If your anything like the rest of the DEV teams in the world you know doubt have had some exposure to dealing with TLS 1.2 support for the many dependencies and applications you integrate with. There is a strong likelihood that your HTTP dependencies “just kind of worked” and you never looked into it or realized that perhaps it wasn’t even connecting on TLS 1.2.
TLS 1.2 was released over a decade ago (August 2008), and it feels painful to still deal with backwards and forwards compatibility of dependencies that may or may not support it. But, there are many legacy applications out there making millions of dollars for organizations that don’t get a lot of love sometimes.
There are many reasons your application may not be running requests over TLS 1.2 that I have run into many around older code or infrastructure that needed some updates. .NET Framework did not by default support TLS 1.2 until .NET Framework 4.6.1. Or even the OS your using itself may require specific patches that you need to do (or if it is not supported at all on that OS version you probably should be far off of it 🙂 ).
In this example specifically, you may have created a .NET Core 2.1 application API that you intended to abstract access over an older database running on SQL Server 2008. In your app and your runtime container, it works just fine.
You make the upgrade of .NET Core 2.1 to 3.1 which is pretty simple. In the process the container image gets updated as well:
Your application is now failing to connect to your SQL Server when inside the container only (works on your machine). What happened?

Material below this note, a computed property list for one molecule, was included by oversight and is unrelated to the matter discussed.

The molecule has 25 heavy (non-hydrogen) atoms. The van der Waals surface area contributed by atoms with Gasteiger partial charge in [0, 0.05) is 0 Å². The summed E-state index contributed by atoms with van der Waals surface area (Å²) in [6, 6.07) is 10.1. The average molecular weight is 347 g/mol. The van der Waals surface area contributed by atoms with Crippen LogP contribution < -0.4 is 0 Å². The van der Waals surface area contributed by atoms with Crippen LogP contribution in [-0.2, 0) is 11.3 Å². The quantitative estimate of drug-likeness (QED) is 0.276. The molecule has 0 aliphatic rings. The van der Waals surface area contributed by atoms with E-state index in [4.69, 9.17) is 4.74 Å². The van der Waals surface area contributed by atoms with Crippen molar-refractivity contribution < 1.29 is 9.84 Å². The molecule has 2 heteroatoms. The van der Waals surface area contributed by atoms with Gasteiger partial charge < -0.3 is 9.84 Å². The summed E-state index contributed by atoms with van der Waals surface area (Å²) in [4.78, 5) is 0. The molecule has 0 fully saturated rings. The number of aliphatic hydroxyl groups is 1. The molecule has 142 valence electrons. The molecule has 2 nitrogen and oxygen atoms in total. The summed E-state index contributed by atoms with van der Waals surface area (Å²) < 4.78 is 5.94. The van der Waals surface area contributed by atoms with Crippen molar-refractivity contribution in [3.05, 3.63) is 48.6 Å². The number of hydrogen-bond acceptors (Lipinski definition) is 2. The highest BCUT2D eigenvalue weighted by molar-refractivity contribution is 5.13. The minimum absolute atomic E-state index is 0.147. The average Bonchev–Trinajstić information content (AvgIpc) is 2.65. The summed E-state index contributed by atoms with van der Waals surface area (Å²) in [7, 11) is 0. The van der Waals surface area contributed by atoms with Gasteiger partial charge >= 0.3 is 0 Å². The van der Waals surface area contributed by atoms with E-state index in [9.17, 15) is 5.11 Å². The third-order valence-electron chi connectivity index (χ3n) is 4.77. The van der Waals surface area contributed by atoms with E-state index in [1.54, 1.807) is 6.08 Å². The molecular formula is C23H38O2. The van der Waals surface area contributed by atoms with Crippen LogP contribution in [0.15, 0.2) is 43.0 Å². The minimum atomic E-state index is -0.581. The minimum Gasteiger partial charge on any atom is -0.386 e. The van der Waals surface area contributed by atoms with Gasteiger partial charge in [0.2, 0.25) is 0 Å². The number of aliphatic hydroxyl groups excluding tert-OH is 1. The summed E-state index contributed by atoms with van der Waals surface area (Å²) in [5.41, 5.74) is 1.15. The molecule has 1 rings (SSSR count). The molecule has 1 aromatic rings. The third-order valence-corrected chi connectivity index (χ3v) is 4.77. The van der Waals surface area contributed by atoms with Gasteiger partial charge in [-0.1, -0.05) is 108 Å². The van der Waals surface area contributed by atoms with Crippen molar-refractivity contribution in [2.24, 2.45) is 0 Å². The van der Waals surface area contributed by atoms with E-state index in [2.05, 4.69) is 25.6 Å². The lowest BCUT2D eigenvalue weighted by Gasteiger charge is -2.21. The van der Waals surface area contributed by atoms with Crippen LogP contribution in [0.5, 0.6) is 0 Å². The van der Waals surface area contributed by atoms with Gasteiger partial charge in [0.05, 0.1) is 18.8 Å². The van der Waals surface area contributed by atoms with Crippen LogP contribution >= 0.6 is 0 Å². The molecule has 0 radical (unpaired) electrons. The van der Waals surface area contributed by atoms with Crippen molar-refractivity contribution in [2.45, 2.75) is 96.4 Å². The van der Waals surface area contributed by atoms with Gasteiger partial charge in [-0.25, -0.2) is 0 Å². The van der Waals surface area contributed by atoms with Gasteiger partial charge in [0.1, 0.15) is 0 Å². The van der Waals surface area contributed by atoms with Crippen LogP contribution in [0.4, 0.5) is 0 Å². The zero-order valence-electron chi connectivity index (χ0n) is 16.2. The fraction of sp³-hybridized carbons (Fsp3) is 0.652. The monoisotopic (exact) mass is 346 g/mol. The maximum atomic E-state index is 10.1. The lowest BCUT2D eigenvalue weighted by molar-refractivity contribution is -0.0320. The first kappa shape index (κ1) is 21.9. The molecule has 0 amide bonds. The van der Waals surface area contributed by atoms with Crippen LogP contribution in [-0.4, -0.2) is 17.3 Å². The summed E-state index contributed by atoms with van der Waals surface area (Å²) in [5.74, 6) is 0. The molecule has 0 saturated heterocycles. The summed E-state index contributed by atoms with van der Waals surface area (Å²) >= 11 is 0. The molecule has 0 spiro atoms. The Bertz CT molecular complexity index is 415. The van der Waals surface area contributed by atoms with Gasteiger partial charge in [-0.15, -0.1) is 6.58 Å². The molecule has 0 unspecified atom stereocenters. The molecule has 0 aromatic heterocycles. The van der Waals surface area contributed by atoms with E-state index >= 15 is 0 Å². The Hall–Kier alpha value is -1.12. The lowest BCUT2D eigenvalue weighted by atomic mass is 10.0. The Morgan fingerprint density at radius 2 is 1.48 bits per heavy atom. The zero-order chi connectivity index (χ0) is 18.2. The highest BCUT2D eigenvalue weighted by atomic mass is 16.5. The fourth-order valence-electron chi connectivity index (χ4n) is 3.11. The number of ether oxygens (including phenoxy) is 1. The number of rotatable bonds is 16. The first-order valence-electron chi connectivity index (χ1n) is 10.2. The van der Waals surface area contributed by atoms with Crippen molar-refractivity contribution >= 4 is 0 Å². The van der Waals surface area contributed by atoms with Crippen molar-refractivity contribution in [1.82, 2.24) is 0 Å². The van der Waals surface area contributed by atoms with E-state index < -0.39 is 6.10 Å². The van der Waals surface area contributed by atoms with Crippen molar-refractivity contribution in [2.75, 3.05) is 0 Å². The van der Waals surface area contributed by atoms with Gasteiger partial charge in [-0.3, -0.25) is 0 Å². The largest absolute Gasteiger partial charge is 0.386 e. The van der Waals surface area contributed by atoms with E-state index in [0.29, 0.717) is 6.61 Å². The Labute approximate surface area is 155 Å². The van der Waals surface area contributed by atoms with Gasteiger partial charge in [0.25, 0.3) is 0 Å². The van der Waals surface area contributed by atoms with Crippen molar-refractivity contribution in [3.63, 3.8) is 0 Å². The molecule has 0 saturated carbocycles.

In this case, there are a couple of things at play. First, the difference in the containers between 2.1 and 3.1 is that support for TLS 1.0, 1.1 was dropped. Subsequently, it can only communicate on TLS 1.2 now. This is good and gives you confidence that EVERYTHING in your app is running with TLS 1.2. Unfortunately, it confirms your concern that the SQL Server 2008 install is not updated or patched properly and your previous communication was being downgraded and negotiated at a different lower version.
The conversation should, of course, be started to get that SQL Server 2008 upgraded in general to a new version, if not at least to SP3 (https://support.microsoft.com/en-ca/help/3135244/tls-1-2-support-for-microsoft-sql-server). However, that is always easier said than done, and in the short term, you need a workaround.
I’m not sure how I feel about this, and it definitely is super dirty. But sometimes you gotta do what you gotta do. Don’t tell anyone you found it on this blog 🙂 (Note: Mileage varies with this snippet depending on your container distro).
# downgrade TLS for SQL Server 2008 to connect (pre SP3) RUN sed -i 's/MinProtocol = TLSv1.2/MinProtocol = TLSv1/' /etc/ssl/openssl.cnf \ && sed -i 's/CipherString = DEFAULT@SECLEVEL=2/CipherString = DEFAULT@SECLEVEL=1/' /etc/ssl/openssl.cnf
Good luck – and be sure to update ASAP! Remember this is affecting the communication of all dependencies in the container by default…
RUN sed -i ‘s/MinProtocol = TLSv1.2/MinProtocol = TLSv1/’ /etc/ssl/openssl.cnf \
&& sed -i ‘s/CipherString = DEFAULT@SECLEVEL=2/CipherString = DEFAULT@SECLEVEL=1/’ /etc/ssl/openssl.cnf
Worked like a charm. Thank you. You saved my day.
Thx! Saved my day :3